The Problem with Rumors…

…is that they’re often fact-deficient.

The rumor that’s been making the rounds over the past 24-hoursis speculation that Microsoft has bought, or is buying, Opera (themakers of the excellent Opera webbrowser). The source of this multi-hundred-million-dollarrumor, involving two publicly-traded companies, is one small,random, tech “ezine”. Nonetheless it’s been repeated onSlashdot, Digg, along with many other sites and blogs.

The indirect birthplace of the rumor – perhaps the source of theplot for someone’s fiction – was JohnC. Dvorak’s commentary yesterday that Microsoft should buyOpera, given that they’re letting the IE browser rust on the Mac.Opera, Dvorak claimed, would provide Microsoft with across-platform solution.

The problem with Dvorak’s hypothesis, among many otherlogic gaps, is that Microsoft doesn’t want across-platform solution. Internet Explorer on the Mac wasn’tabandoned because it was too difficult to maintain, and itcertainly wasn’t that Microsoft couldn’t keep up. Instead, it wasstrategically abandoned because Microsoft couldn’t rationalizespending the time and effort to create a browser for someone else’splatform. It also brought Microsoft under additional scrutiny: It’sone thing for the monopoly operating system vendor to use some ofthose profits to enable their own platform, but it’s quite anotherto provide a free browser to edge out competitors on otherplatforms as well. Internet Explorer on the Mac underminedMicrosoft’s bundling proposition as well (the whole “it’s apart of the operating system…that you can also run on otheroperating systems…“).

Ultimately this rumor is so void of any logical foundation thatit is an indictment of the group-think sites that it has gotten theattention that it has (though it got the originator website exactlywhat they wanted, which is a lot of attention). Once again I’msetting myself upfor a hearty serving of egg-on-the-face, boldly proclaiming that itis very unlikely that this story is true, but that’sexactly what I’m saying. At least the Google-buying-Opera nonsenseof a month or so ago could be mentally rationalized to some degree,but Microsoft-buying-Opera is just over the top ridiculous.

On top of all of that, there are some legalities that arecertainly going to start biting small internet papers and blogsthat perpetrate this sort of rumor mongering: Making falsestatements about publicly traded companies in ways that can impacttheir valuations might seem like a harmless, fun way of boostingthe hits, but there are legal restrictions on that sort of fiction.I’m not saying with certainty that this particular story is untrue,but it seems highly likely to be the case.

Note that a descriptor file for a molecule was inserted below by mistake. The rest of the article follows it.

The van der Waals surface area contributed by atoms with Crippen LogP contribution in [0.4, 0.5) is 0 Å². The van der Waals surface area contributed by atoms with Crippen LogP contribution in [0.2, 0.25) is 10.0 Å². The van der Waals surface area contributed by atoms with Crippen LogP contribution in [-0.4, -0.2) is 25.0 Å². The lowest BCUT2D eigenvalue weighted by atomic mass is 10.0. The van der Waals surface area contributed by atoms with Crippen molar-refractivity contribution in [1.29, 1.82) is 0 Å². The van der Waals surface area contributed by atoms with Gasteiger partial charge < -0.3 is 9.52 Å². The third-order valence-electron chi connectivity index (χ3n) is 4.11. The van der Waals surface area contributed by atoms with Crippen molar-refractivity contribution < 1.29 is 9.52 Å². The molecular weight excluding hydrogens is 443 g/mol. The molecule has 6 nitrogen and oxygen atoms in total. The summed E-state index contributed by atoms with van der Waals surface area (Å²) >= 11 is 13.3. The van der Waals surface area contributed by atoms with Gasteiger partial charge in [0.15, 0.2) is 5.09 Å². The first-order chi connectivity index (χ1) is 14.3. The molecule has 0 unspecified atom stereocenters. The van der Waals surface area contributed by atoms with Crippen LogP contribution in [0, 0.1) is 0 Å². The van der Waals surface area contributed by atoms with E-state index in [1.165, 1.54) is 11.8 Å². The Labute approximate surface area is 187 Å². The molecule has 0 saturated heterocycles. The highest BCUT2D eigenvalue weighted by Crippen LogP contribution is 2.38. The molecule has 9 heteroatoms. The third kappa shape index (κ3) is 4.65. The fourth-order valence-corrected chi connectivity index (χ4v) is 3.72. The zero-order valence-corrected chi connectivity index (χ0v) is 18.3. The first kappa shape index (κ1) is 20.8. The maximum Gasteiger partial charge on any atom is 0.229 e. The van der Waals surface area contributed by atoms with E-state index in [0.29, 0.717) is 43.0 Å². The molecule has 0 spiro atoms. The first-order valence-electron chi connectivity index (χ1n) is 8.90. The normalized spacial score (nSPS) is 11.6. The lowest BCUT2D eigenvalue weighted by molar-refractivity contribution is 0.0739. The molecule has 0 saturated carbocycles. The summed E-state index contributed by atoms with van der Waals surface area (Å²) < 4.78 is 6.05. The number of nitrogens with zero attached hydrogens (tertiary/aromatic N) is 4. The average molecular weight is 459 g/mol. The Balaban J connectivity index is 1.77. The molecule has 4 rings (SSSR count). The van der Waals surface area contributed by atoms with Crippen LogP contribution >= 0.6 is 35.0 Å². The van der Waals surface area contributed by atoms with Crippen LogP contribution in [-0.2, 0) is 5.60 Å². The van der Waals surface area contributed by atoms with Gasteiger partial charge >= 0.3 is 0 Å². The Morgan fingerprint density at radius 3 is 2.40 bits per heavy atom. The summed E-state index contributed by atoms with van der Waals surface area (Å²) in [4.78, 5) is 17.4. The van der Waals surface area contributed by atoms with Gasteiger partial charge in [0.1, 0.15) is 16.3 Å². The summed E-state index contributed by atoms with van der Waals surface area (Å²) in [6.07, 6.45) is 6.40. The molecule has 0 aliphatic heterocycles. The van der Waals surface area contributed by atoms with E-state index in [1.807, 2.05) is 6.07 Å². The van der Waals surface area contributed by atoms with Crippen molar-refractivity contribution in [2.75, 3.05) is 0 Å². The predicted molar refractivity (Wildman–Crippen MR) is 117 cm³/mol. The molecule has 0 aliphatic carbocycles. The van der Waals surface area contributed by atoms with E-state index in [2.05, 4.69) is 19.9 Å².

UPDATE: While scanning the discussion boards, I’ve noticed thata commontechnique to keep the hype alive is to focus on themobile market as Opera’s killer valuation: Opera has amicro-browser that runs on cellphones, therefore that legitimizesthe purported buyout (as only the few true believers would thinkthat Microsoft replacing IE7 with Opera is even remotelypossible).

There are several problems with this.

  • Microsoft already competes in the mobile space with thePocketPC OS, and a mobile version of Internet Explorer
  • Even then, there is very little money to be made having yourbrowser on a cell phone – this isn’t IE versus Netscape of 1997.This is 2005, and the primary concern is to be the site that themicro-browser goes to, not the browser itself. Inthe case of cell-phones, there is little chance that the providerswould allow Microsoft to direct it to a Microsoft property, so eventhat minor advantage is lost
  • Many of Opera’s customers (who are the hardwarevendors – not Joe on the street) for the mobile browser areMicrosoft competitors. They would dump it in a heartbeat if it wasacquired by Microsoft

The mobile angle does nothing to rationalize the scenario.